Q: If I control Odric, Lunarch Marshal and a creature that can't be blocked, does that mean that none of my creatures can be blocked?

A: No. Odric, Lunarch Marshal only looks for a particular set of keyword abilities. An ability that states that a creature can't be blocked is not a keyword ability, so it's not among the abilities that Odric gives your creatures.

Q: My opponent uses Tasigur, the Golden Fang and mills a land and a creature into his graveyard. Can I use Scavenging Ooze to eat the creature card before my opponent gets to return it to his hand?

A: No, you can't do that. Once Tasigur's ability starts to resolve, it has to finish resolving before any player gets priority to do anything else, so you can't activate Scavenging Ooze in the middle of Tasigur's ability.

Q: I'm preparing for a Competitive REL tournament, and I want to play with Gideon, Ally of Zendikar. Do I have to have the printed emblem card from a booster pack to represent Gideon's emblem?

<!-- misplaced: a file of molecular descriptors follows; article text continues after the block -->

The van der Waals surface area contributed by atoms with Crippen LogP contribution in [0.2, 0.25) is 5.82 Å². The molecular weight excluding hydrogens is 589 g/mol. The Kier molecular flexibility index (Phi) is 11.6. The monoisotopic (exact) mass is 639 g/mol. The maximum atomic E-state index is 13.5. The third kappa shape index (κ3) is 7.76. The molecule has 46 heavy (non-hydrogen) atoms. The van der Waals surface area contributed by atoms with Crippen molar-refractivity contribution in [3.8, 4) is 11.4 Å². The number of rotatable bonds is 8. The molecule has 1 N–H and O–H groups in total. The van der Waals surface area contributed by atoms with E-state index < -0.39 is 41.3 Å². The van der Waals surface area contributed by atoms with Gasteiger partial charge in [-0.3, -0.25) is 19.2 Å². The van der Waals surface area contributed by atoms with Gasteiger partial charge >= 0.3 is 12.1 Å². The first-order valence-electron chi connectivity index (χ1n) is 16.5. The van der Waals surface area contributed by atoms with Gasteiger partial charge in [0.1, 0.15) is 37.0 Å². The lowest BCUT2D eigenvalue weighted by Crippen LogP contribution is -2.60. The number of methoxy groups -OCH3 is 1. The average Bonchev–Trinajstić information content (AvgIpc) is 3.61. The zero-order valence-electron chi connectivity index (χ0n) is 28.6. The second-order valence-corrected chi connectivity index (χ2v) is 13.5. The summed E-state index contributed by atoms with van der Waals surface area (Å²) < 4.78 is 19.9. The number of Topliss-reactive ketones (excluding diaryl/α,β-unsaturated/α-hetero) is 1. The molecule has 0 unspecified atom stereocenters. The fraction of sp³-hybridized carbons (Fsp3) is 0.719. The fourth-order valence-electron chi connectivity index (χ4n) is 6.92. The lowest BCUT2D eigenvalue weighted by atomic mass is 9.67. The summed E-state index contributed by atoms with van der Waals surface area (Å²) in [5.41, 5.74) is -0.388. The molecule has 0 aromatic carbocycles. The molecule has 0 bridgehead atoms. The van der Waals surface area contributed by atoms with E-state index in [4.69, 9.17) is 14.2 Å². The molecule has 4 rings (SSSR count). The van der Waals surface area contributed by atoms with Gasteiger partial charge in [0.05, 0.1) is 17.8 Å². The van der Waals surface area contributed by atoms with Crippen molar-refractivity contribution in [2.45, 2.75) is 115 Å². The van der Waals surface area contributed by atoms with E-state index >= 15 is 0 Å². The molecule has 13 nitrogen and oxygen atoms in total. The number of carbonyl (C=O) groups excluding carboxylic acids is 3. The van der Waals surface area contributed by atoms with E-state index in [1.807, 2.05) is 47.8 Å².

A: No, you don't need the emblem card. Just like tokens, you can use any object to represent an emblem as long as the object is not offensive and it's sufficiently clear what it represents. A rules tip card with "Gideon emblem" written on it in permanent marker, or something similar, is perfectly fine.

And that's all the time we have for today. Please celebrate Memorial Day responsibly, and please come back next week for another selection of Magic rules questions!

- Carsten Haese

About the Author:
Carsten Haese is a former Level 2 judge based in Toledo, OH. He is retired from active judging, but he still writes for Cranial Insertion and helps organize an annual charity Magic tournament that benefits the National MS Society.

Won't the ultimate of Karn Liberated also get rid of emblems?
#1 • Date: 2018-05-28 • Time: 09:01:59 •
In a multi-player game, you can get rid of emblems without ending the game. If you kill a player, all emblems they have go away.
#2 • Date: 2018-05-28 • Time: 10:25:35 •